When I pointed my old Sunfire east in 2008 to return home to Prince Edward Island after an exhilarating year at Vancouver Film School, I had no clue what awaited me. I left my soul behind in that mountain-hugged city—my son, the promise of film and television work, new friends, great coffee. I was scared to death.
I chose to take a chance on carving out a career in film on my beloved island, but there was a sickening crunch in my belly at the idea of coming back to a place where film work was virtually non-existent.
My belly’s crunched ever since.
Stories have been rolling around in my head forever. I cannot recall a time when some imaginary tale I told myself didn’t lull me off to sleep. For a few years after Vancouver, I made client films—docs, web videos, etc. but my dream has always been to shoot a feature drama, which has proven challenging to fund. Frustrated, I turned to writing books.
Suddenly I was writing an epic drama (about, um, friends who meet on the set of a television show, ahem). Today, the twelve-book Drifters series captivate readers worldwide. And I wrote it in little old PEI! Some days are still a struggle, because I haven’t given up on my film dream, but I’ve come to realize that the fight is with myself, not with where I live. It’s up to me to keep trying.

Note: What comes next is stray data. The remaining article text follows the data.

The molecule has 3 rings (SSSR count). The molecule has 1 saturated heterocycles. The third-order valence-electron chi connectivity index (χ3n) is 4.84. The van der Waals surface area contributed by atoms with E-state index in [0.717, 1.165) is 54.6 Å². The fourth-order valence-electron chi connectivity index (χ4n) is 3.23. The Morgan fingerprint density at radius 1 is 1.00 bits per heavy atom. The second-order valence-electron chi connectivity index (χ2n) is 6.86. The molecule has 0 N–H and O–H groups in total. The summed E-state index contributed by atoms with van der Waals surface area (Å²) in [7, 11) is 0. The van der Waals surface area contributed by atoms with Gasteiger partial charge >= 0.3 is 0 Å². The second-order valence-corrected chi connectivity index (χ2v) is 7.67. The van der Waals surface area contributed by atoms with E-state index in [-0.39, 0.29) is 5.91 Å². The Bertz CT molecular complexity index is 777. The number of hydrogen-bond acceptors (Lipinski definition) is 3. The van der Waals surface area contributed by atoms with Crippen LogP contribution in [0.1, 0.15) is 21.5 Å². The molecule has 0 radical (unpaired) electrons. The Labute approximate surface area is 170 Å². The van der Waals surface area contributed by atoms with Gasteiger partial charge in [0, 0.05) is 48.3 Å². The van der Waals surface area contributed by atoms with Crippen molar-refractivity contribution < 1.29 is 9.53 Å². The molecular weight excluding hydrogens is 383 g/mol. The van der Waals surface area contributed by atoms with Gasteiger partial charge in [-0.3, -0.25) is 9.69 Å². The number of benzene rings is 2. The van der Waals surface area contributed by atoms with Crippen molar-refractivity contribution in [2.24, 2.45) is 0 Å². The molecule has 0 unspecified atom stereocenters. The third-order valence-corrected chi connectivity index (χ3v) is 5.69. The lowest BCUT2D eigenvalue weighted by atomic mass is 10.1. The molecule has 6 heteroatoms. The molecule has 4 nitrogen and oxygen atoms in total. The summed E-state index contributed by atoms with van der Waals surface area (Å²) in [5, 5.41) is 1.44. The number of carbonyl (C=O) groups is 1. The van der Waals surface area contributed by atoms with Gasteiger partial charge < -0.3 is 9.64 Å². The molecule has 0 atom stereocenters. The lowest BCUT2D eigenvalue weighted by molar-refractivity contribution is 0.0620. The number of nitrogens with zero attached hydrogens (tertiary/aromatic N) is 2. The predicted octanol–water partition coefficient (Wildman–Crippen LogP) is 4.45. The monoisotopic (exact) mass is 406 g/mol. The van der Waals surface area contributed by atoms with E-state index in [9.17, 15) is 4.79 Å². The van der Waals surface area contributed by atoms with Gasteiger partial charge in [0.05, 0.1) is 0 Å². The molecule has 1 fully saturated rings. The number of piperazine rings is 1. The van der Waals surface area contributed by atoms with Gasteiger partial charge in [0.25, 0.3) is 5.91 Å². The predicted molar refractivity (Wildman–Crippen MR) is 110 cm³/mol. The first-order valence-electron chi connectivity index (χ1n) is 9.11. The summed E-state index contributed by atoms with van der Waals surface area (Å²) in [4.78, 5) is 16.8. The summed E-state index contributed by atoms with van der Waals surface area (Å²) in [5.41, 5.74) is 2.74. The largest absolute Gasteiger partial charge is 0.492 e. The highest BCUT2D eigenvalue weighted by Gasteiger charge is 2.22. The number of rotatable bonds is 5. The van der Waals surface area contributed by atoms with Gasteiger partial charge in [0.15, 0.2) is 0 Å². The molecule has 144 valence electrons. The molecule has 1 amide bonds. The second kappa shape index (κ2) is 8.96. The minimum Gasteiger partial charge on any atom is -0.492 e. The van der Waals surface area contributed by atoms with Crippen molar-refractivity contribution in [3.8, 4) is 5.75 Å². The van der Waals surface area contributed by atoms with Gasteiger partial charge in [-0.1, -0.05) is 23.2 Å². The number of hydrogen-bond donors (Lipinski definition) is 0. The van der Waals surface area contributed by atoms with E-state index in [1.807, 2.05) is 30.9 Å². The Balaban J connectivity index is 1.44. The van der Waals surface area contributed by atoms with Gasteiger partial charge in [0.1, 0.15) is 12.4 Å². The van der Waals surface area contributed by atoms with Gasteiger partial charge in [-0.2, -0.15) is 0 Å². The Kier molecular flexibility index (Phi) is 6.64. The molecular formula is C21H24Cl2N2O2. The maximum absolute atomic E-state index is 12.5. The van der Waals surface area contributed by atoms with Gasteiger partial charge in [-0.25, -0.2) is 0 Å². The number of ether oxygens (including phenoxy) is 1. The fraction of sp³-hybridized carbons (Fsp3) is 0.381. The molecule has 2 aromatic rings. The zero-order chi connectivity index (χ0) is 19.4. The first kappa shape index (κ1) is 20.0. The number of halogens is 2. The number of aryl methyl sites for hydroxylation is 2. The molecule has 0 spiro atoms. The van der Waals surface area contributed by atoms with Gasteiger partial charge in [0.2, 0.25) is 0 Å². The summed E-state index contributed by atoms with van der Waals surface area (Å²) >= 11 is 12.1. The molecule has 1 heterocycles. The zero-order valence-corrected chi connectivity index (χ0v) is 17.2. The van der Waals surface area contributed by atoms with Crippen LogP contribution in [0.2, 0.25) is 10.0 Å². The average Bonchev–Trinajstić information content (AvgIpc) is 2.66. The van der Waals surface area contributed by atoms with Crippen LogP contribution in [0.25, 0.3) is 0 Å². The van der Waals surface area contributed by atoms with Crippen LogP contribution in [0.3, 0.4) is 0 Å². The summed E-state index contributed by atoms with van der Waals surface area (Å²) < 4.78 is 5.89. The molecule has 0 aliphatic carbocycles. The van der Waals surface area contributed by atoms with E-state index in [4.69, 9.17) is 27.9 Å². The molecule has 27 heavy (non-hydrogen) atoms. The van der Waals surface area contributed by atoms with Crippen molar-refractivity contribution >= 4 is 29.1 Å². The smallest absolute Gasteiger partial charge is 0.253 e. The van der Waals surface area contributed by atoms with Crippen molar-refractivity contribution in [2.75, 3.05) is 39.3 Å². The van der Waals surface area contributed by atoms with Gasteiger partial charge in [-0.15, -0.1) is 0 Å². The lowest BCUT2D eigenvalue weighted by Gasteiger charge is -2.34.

A year ago, a screenwriting mentor suggested I move to Toronto. He said I was ready. I’ve got a screenplay on the market, but I’m determined to work here where I’ve found peace, against the backdrop of endless beaches and healing sunsets. I see so much film success happening around me these days. It’s a reminder that other Island filmmakers haven’t given up. They’re my inspiration.
In one of my books, Josh says to Jessie, “Every Prince Edward Island sunset has your name on it.” I’ve decided I’m very blessed. As a seasonal camper in Darnley, I am graced by a lot of surreal sunsets. I think I’m the one whose name is written in the sun.
It’s not the place that’s restrictive. It’s me. As an Island filmmaker, I may not be where I want to be just yet, and maybe I don’t always feel as supported as I could be, but I’m a front line fighter, and even if I don’t win—if I don’t get my film made—then hopefully I’m at least clearing paths for those coming behind me.
Prince Edward Island might not be the easiest place to get a film funded, but if I can face the going down of the sun on a place that wants me, in a place that needs me—writing stories I cherish—then my heart is joyful, and my life, complete. And when the day comes that my feature drama makes the big screen, it sure is going to be pretty.
—Susan Rodgers, a Summerside writer, is the author of the popular twelve-part Drifters series. Her screenplay Still The Water is her latest film project. www.susanrodgersauthor.com